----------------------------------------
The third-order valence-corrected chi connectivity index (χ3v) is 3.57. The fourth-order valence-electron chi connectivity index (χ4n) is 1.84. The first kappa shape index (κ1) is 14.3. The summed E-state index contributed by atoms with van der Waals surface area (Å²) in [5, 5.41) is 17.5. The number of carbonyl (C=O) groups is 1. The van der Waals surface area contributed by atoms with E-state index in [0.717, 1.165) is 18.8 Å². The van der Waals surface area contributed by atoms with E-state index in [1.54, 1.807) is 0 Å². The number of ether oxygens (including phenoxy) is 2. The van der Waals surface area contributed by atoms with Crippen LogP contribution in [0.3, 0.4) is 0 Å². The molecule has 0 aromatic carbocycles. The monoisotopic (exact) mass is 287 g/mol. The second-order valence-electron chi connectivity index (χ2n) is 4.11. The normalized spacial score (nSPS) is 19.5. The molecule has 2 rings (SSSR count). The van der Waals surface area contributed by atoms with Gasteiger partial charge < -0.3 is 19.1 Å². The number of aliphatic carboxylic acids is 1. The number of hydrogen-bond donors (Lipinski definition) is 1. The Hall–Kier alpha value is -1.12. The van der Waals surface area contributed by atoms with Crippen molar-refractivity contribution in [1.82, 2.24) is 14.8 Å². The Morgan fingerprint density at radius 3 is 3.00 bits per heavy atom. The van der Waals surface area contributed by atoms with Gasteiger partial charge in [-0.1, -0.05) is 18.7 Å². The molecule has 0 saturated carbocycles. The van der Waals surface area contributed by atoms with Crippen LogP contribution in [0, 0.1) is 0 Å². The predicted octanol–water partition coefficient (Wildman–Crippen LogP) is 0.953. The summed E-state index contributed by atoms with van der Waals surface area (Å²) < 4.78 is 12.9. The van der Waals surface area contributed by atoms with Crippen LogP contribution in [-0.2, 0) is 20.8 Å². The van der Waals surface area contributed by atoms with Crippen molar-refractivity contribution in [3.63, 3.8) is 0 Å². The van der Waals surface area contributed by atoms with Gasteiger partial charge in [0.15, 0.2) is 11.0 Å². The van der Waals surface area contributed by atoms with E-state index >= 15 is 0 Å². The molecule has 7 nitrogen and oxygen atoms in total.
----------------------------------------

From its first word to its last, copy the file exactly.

The third-order valence-corrected chi connectivity index (χ3v) is 3.57. The fourth-order valence-electron chi connectivity index (χ4n) is 1.84. The first kappa shape index (κ1) is 14.3. The summed E-state index contributed by atoms with van der Waals surface area (Å²) in [5, 5.41) is 17.5. The number of carbonyl (C=O) groups is 1. The van der Waals surface area contributed by atoms with E-state index in [0.717, 1.165) is 18.8 Å². The van der Waals surface area contributed by atoms with E-state index in [1.54, 1.807) is 0 Å². The number of ether oxygens (including phenoxy) is 2. The van der Waals surface area contributed by atoms with Crippen LogP contribution in [0.3, 0.4) is 0 Å². The molecule has 0 aromatic carbocycles. The monoisotopic (exact) mass is 287 g/mol. The second-order valence-electron chi connectivity index (χ2n) is 4.11. The normalized spacial score (nSPS) is 19.5. The molecule has 2 rings (SSSR count). The van der Waals surface area contributed by atoms with Gasteiger partial charge < -0.3 is 19.1 Å². The number of aliphatic carboxylic acids is 1. The number of hydrogen-bond donors (Lipinski definition) is 1. The Hall–Kier alpha value is -1.12. The van der Waals surface area contributed by atoms with Crippen molar-refractivity contribution in [1.82, 2.24) is 14.8 Å². The Morgan fingerprint density at radius 3 is 3.00 bits per heavy atom. The van der Waals surface area contributed by atoms with Gasteiger partial charge in [-0.1, -0.05) is 18.7 Å². The molecule has 0 saturated carbocycles. The van der Waals surface area contributed by atoms with Crippen LogP contribution in [0, 0.1) is 0 Å². The predicted octanol–water partition coefficient (Wildman–Crippen LogP) is 0.953. The summed E-state index contributed by atoms with van der Waals surface area (Å²) < 4.78 is 12.9. The van der Waals surface area contributed by atoms with Crippen LogP contribution in [-0.2, 0) is 20.8 Å². The van der Waals surface area contributed by atoms with Crippen molar-refractivity contribution in [3.63, 3.8) is 0 Å². The van der Waals surface area contributed by atoms with Gasteiger partial charge in [0.15, 0.2) is 11.0 Å². The van der Waals surface area contributed by atoms with E-state index >= 15 is 0 Å². The molecule has 7 nitrogen and oxygen atoms in total.